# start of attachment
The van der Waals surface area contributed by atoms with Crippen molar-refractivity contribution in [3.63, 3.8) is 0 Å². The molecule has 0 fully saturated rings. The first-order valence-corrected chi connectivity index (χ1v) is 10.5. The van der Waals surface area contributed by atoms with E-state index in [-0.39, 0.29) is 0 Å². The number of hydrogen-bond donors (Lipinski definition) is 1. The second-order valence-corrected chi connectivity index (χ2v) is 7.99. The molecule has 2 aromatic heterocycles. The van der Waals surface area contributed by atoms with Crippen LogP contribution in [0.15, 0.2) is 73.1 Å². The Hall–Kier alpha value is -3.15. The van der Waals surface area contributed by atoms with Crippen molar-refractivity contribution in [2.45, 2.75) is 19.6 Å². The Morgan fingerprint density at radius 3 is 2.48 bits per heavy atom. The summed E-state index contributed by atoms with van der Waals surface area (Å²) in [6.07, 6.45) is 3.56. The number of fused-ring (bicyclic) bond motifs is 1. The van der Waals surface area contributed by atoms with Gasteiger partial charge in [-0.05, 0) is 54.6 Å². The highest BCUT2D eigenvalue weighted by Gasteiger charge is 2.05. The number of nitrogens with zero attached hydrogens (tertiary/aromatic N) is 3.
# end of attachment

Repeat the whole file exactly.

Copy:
The van der Waals surface area contributed by atoms with Crippen molar-refractivity contribution in [3.63, 3.8) is 0 Å². The molecule has 0 fully saturated rings. The first-order valence-corrected chi connectivity index (χ1v) is 10.5. The van der Waals surface area contributed by atoms with E-state index in [-0.39, 0.29) is 0 Å². The number of hydrogen-bond donors (Lipinski definition) is 1. The second-order valence-corrected chi connectivity index (χ2v) is 7.99. The molecule has 2 aromatic heterocycles. The van der Waals surface area contributed by atoms with Crippen LogP contribution in [0.15, 0.2) is 73.1 Å². The Hall–Kier alpha value is -3.15. The van der Waals surface area contributed by atoms with Crippen molar-refractivity contribution in [2.45, 2.75) is 19.6 Å². The Morgan fingerprint density at radius 3 is 2.48 bits per heavy atom. The summed E-state index contributed by atoms with van der Waals surface area (Å²) in [6.07, 6.45) is 3.56. The number of fused-ring (bicyclic) bond motifs is 1. The van der Waals surface area contributed by atoms with Gasteiger partial charge in [-0.05, 0) is 54.6 Å². The highest BCUT2D eigenvalue weighted by Gasteiger charge is 2.05. The number of nitrogens with zero attached hydrogens (tertiary/aromatic N) is 3.